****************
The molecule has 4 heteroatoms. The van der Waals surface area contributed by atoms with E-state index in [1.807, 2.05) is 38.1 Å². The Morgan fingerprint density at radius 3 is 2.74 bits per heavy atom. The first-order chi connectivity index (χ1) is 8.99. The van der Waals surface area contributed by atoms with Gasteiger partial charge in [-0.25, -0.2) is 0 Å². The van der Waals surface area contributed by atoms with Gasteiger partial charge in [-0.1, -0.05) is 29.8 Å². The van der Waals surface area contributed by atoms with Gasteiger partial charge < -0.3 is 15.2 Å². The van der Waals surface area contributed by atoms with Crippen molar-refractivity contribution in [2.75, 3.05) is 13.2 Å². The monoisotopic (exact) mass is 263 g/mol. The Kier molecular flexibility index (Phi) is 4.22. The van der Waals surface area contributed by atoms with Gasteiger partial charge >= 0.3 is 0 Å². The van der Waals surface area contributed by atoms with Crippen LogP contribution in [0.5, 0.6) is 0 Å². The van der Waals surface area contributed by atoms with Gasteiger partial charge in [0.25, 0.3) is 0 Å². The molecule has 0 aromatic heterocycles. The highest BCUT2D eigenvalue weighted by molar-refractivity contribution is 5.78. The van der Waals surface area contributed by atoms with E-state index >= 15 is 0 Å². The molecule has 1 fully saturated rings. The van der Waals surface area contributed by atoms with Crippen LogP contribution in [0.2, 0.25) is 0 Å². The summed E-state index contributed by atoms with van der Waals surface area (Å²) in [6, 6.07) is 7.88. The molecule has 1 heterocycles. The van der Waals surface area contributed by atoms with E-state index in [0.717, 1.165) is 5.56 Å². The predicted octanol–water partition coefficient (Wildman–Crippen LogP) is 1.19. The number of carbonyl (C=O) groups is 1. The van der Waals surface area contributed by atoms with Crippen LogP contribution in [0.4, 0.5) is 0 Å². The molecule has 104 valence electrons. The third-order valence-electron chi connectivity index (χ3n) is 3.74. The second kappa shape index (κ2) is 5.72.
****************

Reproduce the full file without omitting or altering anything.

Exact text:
The molecule has 4 heteroatoms. The van der Waals surface area contributed by atoms with E-state index in [1.807, 2.05) is 38.1 Å². The Morgan fingerprint density at radius 3 is 2.74 bits per heavy atom. The first-order chi connectivity index (χ1) is 8.99. The van der Waals surface area contributed by atoms with Gasteiger partial charge in [-0.25, -0.2) is 0 Å². The van der Waals surface area contributed by atoms with Gasteiger partial charge in [-0.1, -0.05) is 29.8 Å². The van der Waals surface area contributed by atoms with Gasteiger partial charge < -0.3 is 15.2 Å². The van der Waals surface area contributed by atoms with Crippen molar-refractivity contribution in [2.75, 3.05) is 13.2 Å². The monoisotopic (exact) mass is 263 g/mol. The Kier molecular flexibility index (Phi) is 4.22. The van der Waals surface area contributed by atoms with Gasteiger partial charge >= 0.3 is 0 Å². The van der Waals surface area contributed by atoms with Crippen LogP contribution in [0.5, 0.6) is 0 Å². The van der Waals surface area contributed by atoms with Gasteiger partial charge in [0.25, 0.3) is 0 Å². The molecule has 0 aromatic heterocycles. The highest BCUT2D eigenvalue weighted by molar-refractivity contribution is 5.78. The van der Waals surface area contributed by atoms with E-state index >= 15 is 0 Å². The molecule has 1 fully saturated rings. The van der Waals surface area contributed by atoms with Crippen LogP contribution in [0.2, 0.25) is 0 Å². The summed E-state index contributed by atoms with van der Waals surface area (Å²) in [6, 6.07) is 7.88. The molecule has 1 heterocycles. The van der Waals surface area contributed by atoms with E-state index in [0.717, 1.165) is 5.56 Å². The predicted octanol–water partition coefficient (Wildman–Crippen LogP) is 1.19. The number of carbonyl (C=O) groups is 1. The van der Waals surface area contributed by atoms with Crippen LogP contribution in [0.4, 0.5) is 0 Å². The molecule has 104 valence electrons. The third-order valence-electron chi connectivity index (χ3n) is 3.74. The second kappa shape index (κ2) is 5.72.